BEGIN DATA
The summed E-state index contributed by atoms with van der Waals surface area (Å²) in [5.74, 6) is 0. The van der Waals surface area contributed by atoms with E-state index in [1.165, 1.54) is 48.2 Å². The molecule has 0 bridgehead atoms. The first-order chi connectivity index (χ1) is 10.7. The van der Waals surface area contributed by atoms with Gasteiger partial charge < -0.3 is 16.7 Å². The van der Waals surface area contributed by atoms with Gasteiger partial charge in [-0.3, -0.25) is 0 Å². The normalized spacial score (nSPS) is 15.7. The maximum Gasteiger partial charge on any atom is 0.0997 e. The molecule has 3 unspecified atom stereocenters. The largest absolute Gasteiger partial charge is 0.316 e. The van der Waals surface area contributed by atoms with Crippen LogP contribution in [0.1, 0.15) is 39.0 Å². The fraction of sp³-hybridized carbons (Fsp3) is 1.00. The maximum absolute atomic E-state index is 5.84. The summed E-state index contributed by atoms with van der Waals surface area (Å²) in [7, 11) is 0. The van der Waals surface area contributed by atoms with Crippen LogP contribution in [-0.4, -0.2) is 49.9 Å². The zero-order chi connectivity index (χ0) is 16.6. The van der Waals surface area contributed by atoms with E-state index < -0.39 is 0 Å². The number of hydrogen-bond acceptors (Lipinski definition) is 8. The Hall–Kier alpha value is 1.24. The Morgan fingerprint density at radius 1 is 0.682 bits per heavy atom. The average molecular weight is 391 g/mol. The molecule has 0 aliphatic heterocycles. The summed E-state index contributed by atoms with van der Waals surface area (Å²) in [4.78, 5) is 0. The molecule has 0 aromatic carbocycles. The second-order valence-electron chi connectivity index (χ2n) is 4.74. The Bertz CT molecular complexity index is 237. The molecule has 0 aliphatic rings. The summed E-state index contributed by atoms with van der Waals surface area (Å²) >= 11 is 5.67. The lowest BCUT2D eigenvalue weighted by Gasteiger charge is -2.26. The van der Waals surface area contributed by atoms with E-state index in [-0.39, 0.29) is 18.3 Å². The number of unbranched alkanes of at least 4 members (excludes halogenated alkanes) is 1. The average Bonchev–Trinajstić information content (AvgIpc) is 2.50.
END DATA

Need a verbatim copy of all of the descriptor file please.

The summed E-state index contributed by atoms with van der Waals surface area (Å²) in [5.74, 6) is 0. The van der Waals surface area contributed by atoms with E-state index in [1.165, 1.54) is 48.2 Å². The molecule has 0 bridgehead atoms. The first-order chi connectivity index (χ1) is 10.7. The van der Waals surface area contributed by atoms with Gasteiger partial charge < -0.3 is 16.7 Å². The van der Waals surface area contributed by atoms with Gasteiger partial charge in [-0.3, -0.25) is 0 Å². The normalized spacial score (nSPS) is 15.7. The maximum Gasteiger partial charge on any atom is 0.0997 e. The molecule has 3 unspecified atom stereocenters. The largest absolute Gasteiger partial charge is 0.316 e. The van der Waals surface area contributed by atoms with Crippen LogP contribution in [0.1, 0.15) is 39.0 Å². The fraction of sp³-hybridized carbons (Fsp3) is 1.00. The maximum absolute atomic E-state index is 5.84. The summed E-state index contributed by atoms with van der Waals surface area (Å²) in [7, 11) is 0. The van der Waals surface area contributed by atoms with Crippen LogP contribution in [-0.4, -0.2) is 49.9 Å². The zero-order chi connectivity index (χ0) is 16.6. The van der Waals surface area contributed by atoms with E-state index < -0.39 is 0 Å². The number of hydrogen-bond acceptors (Lipinski definition) is 8. The Hall–Kier alpha value is 1.24. The Morgan fingerprint density at radius 1 is 0.682 bits per heavy atom. The average molecular weight is 391 g/mol. The molecule has 0 aliphatic heterocycles. The summed E-state index contributed by atoms with van der Waals surface area (Å²) in [4.78, 5) is 0. The molecule has 0 aromatic carbocycles. The second-order valence-electron chi connectivity index (χ2n) is 4.74. The Bertz CT molecular complexity index is 237. The molecule has 0 aliphatic rings. The summed E-state index contributed by atoms with van der Waals surface area (Å²) >= 11 is 5.67. The lowest BCUT2D eigenvalue weighted by Gasteiger charge is -2.26. The van der Waals surface area contributed by atoms with E-state index in [-0.39, 0.29) is 18.3 Å². The number of unbranched alkanes of at least 4 members (excludes halogenated alkanes) is 1. The average Bonchev–Trinajstić information content (AvgIpc) is 2.50.